All that they have sought to do in recent decades is to try to give the Koran and the Hadith interpretations which allow for peaceful co-existence with unbe­lievers. Even this space has visibly shrunk in recent years in the face of the tide of funda­mentalism. The New Delhi meeting was not concerned with these basic problems. But, they are central to the future shape of Indian Islam.

In India, the Ulema have wield­ed enormous influence among the faithful since the arrival of Islam. Even Emperor Akbar found it hard to cope with them at the height of his power. In modern times, only Mr Jinnah can be said to have relegated them to the background, though in his case also it is patently wrong to suggest that most maulvis were pitted against him. He could not have succeeded if they were.

In any case, he could prevail to the extent he did because he pitted the alluring promise of power against vague pan-Islamism of maulanas such as Abul Kalam Azad, aroused anti-Hindu emotions to an unprece­dented pitch and revived the spirit of jihad so much so that finally he provoked the great killings in Calcutta. Mr Jinnah can well be called the ghazi (holy warrior) of the pen. The implications of this kind of ghazi and his kind of jihad have not been studied.  Clearly, they deserve to be.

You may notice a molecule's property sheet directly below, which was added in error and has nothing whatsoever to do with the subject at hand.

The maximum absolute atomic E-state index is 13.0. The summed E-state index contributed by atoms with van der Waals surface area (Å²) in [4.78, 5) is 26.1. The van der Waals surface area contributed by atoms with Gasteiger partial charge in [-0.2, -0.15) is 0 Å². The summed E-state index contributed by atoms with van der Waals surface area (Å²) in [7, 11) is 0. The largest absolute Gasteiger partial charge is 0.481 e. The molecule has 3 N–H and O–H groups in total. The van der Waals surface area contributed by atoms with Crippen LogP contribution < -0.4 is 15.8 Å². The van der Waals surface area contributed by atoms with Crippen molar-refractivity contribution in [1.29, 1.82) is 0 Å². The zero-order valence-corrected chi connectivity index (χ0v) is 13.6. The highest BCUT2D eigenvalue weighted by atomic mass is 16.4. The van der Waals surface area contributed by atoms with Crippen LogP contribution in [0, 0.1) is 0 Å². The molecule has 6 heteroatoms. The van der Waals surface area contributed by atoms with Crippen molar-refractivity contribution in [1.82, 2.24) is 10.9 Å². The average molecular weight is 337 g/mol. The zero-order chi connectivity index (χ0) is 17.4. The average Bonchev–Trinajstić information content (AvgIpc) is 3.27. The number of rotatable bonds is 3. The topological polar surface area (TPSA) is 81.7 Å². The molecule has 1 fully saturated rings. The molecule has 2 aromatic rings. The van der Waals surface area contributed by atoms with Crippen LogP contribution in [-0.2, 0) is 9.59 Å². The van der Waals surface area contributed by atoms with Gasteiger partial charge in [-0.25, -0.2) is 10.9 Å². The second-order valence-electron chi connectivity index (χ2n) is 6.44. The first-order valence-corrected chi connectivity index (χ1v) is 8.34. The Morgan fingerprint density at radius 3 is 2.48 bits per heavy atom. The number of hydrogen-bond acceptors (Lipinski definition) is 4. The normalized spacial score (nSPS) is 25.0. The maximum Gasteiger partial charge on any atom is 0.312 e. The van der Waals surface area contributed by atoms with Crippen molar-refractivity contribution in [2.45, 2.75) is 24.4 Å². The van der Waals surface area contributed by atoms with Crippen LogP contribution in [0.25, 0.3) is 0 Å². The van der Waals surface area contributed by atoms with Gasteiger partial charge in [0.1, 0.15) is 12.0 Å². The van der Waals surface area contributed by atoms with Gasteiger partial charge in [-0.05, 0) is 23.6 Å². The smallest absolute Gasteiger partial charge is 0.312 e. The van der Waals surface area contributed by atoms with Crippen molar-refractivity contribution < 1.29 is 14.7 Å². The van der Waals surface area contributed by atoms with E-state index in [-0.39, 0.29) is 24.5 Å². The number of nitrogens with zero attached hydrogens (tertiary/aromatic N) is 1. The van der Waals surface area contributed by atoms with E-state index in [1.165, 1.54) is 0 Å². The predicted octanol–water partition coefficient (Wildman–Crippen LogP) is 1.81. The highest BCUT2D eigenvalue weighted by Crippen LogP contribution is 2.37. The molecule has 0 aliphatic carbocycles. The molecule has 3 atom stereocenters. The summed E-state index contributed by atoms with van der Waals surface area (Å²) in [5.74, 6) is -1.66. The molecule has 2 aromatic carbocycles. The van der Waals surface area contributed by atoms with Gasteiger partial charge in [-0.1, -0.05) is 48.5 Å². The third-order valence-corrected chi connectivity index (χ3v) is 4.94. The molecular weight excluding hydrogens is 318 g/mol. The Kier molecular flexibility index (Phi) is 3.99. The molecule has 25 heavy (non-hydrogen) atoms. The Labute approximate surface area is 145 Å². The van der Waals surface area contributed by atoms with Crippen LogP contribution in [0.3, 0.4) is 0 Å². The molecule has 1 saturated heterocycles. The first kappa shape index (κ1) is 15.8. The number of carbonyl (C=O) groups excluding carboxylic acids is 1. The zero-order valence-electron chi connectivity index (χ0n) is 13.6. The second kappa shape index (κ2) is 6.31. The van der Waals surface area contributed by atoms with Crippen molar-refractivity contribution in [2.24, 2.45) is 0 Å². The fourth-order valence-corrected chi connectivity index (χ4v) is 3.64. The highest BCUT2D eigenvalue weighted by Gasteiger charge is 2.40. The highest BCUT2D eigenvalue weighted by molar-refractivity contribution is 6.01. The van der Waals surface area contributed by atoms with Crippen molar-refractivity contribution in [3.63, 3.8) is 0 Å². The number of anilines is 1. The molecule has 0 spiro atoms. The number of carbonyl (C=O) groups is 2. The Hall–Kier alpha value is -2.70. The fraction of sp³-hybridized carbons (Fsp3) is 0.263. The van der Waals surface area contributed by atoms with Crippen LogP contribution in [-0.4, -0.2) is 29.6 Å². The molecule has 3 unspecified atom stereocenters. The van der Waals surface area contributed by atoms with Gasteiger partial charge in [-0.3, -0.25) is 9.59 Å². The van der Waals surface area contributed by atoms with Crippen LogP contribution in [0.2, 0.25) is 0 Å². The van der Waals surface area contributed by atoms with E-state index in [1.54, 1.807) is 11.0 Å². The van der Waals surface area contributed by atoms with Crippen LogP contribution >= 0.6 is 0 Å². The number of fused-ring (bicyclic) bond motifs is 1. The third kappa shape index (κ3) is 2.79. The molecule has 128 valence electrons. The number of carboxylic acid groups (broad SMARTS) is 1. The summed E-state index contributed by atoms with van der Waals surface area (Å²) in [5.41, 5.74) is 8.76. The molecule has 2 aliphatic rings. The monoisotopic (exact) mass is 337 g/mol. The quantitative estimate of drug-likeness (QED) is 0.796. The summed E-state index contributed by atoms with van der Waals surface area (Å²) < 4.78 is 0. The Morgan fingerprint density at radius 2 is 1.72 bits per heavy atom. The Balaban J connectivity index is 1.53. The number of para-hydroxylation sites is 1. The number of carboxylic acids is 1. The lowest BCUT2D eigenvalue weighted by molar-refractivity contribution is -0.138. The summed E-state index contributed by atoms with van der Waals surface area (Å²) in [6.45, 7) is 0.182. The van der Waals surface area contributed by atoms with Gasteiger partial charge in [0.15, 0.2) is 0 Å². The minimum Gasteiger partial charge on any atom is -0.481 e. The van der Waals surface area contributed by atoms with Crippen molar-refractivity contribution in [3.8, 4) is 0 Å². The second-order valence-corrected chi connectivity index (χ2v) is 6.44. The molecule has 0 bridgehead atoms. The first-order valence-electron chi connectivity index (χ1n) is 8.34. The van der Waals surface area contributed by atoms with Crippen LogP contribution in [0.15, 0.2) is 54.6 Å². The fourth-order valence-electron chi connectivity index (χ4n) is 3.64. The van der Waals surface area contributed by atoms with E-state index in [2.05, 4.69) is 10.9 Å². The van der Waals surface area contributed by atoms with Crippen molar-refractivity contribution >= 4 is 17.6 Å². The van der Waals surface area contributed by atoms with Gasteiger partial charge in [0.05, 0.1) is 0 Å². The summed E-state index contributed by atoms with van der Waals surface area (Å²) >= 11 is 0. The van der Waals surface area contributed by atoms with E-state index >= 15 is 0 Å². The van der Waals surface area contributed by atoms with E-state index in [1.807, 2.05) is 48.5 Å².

Once partition had taken place, and the shock of the bloodbath preceding it and accompanying it was over, the status quo ante was bound to be restored, and it was restored. The maulvi resumed his supremacy among the flock.